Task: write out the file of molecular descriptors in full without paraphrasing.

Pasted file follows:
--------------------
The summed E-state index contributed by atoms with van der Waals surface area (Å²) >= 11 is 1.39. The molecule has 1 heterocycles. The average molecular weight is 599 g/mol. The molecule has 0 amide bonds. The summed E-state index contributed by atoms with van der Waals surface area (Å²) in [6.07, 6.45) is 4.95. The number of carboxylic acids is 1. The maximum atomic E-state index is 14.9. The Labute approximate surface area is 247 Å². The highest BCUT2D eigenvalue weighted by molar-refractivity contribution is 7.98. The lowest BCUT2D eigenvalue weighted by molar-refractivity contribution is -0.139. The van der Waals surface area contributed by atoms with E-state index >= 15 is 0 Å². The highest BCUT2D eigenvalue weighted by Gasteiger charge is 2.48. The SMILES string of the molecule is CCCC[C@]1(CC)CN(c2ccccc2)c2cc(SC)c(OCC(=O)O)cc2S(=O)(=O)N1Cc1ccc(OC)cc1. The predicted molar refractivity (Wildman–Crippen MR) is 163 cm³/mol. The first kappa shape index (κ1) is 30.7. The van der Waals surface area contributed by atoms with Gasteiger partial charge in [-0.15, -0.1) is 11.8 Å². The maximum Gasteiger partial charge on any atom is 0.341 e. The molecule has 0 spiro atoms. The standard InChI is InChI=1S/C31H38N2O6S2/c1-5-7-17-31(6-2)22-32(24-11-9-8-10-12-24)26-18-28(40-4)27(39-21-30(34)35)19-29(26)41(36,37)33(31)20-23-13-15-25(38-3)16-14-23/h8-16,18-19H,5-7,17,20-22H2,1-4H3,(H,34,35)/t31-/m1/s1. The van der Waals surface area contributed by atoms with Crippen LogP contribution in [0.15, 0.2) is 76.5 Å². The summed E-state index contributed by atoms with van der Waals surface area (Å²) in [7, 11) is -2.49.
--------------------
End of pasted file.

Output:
The summed E-state index contributed by atoms with van der Waals surface area (Å²) >= 11 is 1.39. The molecule has 1 heterocycles. The average molecular weight is 599 g/mol. The molecule has 0 amide bonds. The summed E-state index contributed by atoms with van der Waals surface area (Å²) in [6.07, 6.45) is 4.95. The number of carboxylic acids is 1. The maximum atomic E-state index is 14.9. The Labute approximate surface area is 247 Å². The highest BCUT2D eigenvalue weighted by molar-refractivity contribution is 7.98. The lowest BCUT2D eigenvalue weighted by molar-refractivity contribution is -0.139. The van der Waals surface area contributed by atoms with E-state index >= 15 is 0 Å². The highest BCUT2D eigenvalue weighted by Gasteiger charge is 2.48. The SMILES string of the molecule is CCCC[C@]1(CC)CN(c2ccccc2)c2cc(SC)c(OCC(=O)O)cc2S(=O)(=O)N1Cc1ccc(OC)cc1. The predicted molar refractivity (Wildman–Crippen MR) is 163 cm³/mol. The first kappa shape index (κ1) is 30.7. The van der Waals surface area contributed by atoms with Gasteiger partial charge in [-0.15, -0.1) is 11.8 Å². The maximum Gasteiger partial charge on any atom is 0.341 e. The molecule has 0 spiro atoms. The standard InChI is InChI=1S/C31H38N2O6S2/c1-5-7-17-31(6-2)22-32(24-11-9-8-10-12-24)26-18-28(40-4)27(39-21-30(34)35)19-29(26)41(36,37)33(31)20-23-13-15-25(38-3)16-14-23/h8-16,18-19H,5-7,17,20-22H2,1-4H3,(H,34,35)/t31-/m1/s1. The van der Waals surface area contributed by atoms with Crippen LogP contribution in [0.15, 0.2) is 76.5 Å². The summed E-state index contributed by atoms with van der Waals surface area (Å²) in [7, 11) is -2.49.